Around 20% of recent Unites States war veterans suffer from post traumatic stress disorder (PTSD), according to research produced by RAND. Nearly half of these individuals won’t seek any treatment whatsoever. Recently, the emerging field of psychedelic therapy is becoming an attractive option for some.
The first time I drank the potent psychedelic brew ayahuasca was in Australia in a ceremony conducted by a military vet. He was once a helicopter pilot, but left the military in the early 2000s, diagnosed with PTSD. After trying different mainstream medications and healthcare treatments and gaining no substantial results, he tried ayahuasca. He explained:
It actually took months of “deep healing work to begin to feel truly normal again. I supplemented my ayahuasca sessions with psychotherapy and chi gong meditation”, he explained. Similar to some shamans of the Amazon rainforest, he learnt how to heal himself with ayahuasca and this became his foundation for helping others.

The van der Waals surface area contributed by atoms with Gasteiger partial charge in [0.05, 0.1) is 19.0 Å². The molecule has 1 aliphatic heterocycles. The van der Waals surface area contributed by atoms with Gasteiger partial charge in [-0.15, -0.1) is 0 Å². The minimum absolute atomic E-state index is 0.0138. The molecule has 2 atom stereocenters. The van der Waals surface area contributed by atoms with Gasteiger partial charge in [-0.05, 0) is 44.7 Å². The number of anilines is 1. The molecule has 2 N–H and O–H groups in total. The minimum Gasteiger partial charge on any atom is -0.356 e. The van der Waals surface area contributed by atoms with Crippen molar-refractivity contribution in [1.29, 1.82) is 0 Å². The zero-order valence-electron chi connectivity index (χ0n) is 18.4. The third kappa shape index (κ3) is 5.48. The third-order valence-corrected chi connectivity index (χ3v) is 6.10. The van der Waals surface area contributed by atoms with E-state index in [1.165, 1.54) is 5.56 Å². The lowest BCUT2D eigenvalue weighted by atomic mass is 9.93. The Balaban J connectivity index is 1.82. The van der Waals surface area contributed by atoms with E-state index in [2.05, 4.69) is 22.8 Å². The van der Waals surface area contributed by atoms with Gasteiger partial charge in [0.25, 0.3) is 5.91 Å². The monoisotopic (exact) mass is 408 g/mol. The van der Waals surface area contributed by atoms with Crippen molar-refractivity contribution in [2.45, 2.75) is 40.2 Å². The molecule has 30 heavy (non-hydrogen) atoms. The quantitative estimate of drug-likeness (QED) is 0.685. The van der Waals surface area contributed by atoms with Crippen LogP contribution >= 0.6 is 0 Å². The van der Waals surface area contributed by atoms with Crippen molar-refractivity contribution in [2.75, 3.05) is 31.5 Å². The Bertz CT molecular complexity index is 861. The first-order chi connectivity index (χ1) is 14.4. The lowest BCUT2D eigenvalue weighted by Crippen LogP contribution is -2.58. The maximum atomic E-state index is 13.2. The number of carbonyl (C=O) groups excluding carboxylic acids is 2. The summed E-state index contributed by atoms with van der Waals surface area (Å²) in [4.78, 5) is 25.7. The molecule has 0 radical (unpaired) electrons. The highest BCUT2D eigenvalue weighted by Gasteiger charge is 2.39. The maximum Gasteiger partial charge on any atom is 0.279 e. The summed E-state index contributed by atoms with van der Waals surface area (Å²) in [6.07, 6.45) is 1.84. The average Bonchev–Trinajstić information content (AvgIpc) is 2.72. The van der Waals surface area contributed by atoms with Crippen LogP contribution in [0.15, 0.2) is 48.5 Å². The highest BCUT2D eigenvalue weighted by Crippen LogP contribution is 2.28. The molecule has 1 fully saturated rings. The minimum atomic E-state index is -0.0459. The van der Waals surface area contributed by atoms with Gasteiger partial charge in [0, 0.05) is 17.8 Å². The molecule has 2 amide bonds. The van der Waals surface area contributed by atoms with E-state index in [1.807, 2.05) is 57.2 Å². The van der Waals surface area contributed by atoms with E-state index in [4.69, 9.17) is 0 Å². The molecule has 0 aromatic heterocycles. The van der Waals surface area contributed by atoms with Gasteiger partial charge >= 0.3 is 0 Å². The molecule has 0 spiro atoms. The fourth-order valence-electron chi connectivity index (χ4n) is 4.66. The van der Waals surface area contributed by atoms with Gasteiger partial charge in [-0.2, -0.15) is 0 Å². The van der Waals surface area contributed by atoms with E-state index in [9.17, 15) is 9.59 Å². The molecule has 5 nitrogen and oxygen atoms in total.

Unless you’ve been living under a rock for the last few years, you’d know that psychedelic medicine research is experiencing something of a renaissance. Ayahuasca, psilocybin, LSD and other similar substances, are showing promise in helping to ease suffering and promote wellbeing. A recent study showed positive results using the drug MDMA with psychotherapy to treat traumatized war veterans. Other research is demonstrating that psychedelic therapies can help against different types of psychological distress, mood disorders and addictions.
The new documentary, From Shock to Awe follows the lives of military veterans undergoing different psychedelic therapies. It’s premiering across the United States on November 12. Click here to see a list of all the places where you can watch the film. Director of the Multidisciplinary Association for Psychedelic Studies, Rick Doblin described the film as:
Check out the trailer here:
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